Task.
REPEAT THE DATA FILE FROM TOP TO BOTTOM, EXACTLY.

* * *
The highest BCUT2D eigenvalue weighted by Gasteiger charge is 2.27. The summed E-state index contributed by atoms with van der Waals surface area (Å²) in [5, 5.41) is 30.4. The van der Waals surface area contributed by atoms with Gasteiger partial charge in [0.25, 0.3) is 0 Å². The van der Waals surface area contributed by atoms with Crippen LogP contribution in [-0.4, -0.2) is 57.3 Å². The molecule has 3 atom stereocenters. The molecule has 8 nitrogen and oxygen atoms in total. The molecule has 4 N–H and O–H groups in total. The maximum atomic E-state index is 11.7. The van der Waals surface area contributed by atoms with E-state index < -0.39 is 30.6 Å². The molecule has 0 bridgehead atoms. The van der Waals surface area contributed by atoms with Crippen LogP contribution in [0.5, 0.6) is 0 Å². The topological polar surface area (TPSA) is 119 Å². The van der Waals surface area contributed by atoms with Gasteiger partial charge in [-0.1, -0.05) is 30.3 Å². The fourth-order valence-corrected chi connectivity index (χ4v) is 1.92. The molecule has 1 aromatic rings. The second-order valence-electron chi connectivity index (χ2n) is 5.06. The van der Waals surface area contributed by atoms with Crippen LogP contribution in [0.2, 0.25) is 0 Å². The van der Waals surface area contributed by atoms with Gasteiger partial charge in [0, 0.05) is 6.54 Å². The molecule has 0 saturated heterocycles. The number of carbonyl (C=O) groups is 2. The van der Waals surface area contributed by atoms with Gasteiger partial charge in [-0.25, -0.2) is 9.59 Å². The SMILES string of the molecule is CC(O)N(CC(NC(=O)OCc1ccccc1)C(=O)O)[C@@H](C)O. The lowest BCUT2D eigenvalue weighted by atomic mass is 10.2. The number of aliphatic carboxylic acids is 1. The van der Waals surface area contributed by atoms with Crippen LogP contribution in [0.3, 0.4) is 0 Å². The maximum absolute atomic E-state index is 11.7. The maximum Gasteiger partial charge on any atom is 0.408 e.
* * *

The highest BCUT2D eigenvalue weighted by Gasteiger charge is 2.27. The summed E-state index contributed by atoms with van der Waals surface area (Å²) in [5, 5.41) is 30.4. The van der Waals surface area contributed by atoms with Gasteiger partial charge in [0.25, 0.3) is 0 Å². The van der Waals surface area contributed by atoms with Crippen LogP contribution in [-0.4, -0.2) is 57.3 Å². The molecule has 3 atom stereocenters. The molecule has 8 nitrogen and oxygen atoms in total. The molecule has 4 N–H and O–H groups in total. The maximum atomic E-state index is 11.7. The van der Waals surface area contributed by atoms with E-state index < -0.39 is 30.6 Å². The molecule has 0 bridgehead atoms. The van der Waals surface area contributed by atoms with Crippen LogP contribution in [0.5, 0.6) is 0 Å². The topological polar surface area (TPSA) is 119 Å². The van der Waals surface area contributed by atoms with Gasteiger partial charge in [-0.1, -0.05) is 30.3 Å². The fourth-order valence-corrected chi connectivity index (χ4v) is 1.92. The molecule has 1 aromatic rings. The second-order valence-electron chi connectivity index (χ2n) is 5.06. The van der Waals surface area contributed by atoms with Crippen LogP contribution in [0.2, 0.25) is 0 Å². The van der Waals surface area contributed by atoms with Gasteiger partial charge in [0, 0.05) is 6.54 Å². The molecule has 0 saturated heterocycles. The number of carbonyl (C=O) groups is 2. The van der Waals surface area contributed by atoms with Gasteiger partial charge in [-0.25, -0.2) is 9.59 Å². The SMILES string of the molecule is CC(O)N(CC(NC(=O)OCc1ccccc1)C(=O)O)[C@@H](C)O. The lowest BCUT2D eigenvalue weighted by atomic mass is 10.2. The number of aliphatic carboxylic acids is 1. The van der Waals surface area contributed by atoms with Crippen LogP contribution in [0.3, 0.4) is 0 Å². The maximum absolute atomic E-state index is 11.7. The maximum Gasteiger partial charge on any atom is 0.408 e.